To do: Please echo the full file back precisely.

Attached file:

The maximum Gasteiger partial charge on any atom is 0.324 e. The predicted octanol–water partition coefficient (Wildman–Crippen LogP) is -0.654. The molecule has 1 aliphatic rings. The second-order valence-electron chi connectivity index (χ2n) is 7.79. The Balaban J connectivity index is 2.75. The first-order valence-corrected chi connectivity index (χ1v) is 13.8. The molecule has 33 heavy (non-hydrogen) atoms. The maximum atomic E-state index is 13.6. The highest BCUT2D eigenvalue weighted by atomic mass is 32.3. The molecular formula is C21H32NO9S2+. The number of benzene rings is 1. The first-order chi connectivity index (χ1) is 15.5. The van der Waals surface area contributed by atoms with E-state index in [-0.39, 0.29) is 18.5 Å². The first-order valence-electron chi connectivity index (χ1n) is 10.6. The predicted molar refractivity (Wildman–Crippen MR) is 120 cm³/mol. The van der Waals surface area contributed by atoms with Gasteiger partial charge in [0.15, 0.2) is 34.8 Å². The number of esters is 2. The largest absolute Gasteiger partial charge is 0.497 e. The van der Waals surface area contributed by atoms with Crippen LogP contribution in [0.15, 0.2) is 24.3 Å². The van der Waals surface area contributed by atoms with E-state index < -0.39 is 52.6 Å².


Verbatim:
The maximum Gasteiger partial charge on any atom is 0.324 e. The predicted octanol–water partition coefficient (Wildman–Crippen LogP) is -0.654. The molecule has 1 aliphatic rings. The second-order valence-electron chi connectivity index (χ2n) is 7.79. The Balaban J connectivity index is 2.75. The first-order valence-corrected chi connectivity index (χ1v) is 13.8. The molecule has 33 heavy (non-hydrogen) atoms. The maximum atomic E-state index is 13.6. The highest BCUT2D eigenvalue weighted by atomic mass is 32.3. The molecular formula is C21H32NO9S2+. The number of benzene rings is 1. The first-order chi connectivity index (χ1) is 15.5. The van der Waals surface area contributed by atoms with E-state index in [-0.39, 0.29) is 18.5 Å². The first-order valence-electron chi connectivity index (χ1n) is 10.6. The predicted molar refractivity (Wildman–Crippen MR) is 120 cm³/mol. The van der Waals surface area contributed by atoms with Gasteiger partial charge in [0.15, 0.2) is 34.8 Å². The number of esters is 2. The largest absolute Gasteiger partial charge is 0.497 e. The van der Waals surface area contributed by atoms with Crippen LogP contribution in [0.15, 0.2) is 24.3 Å². The van der Waals surface area contributed by atoms with E-state index < -0.39 is 52.6 Å².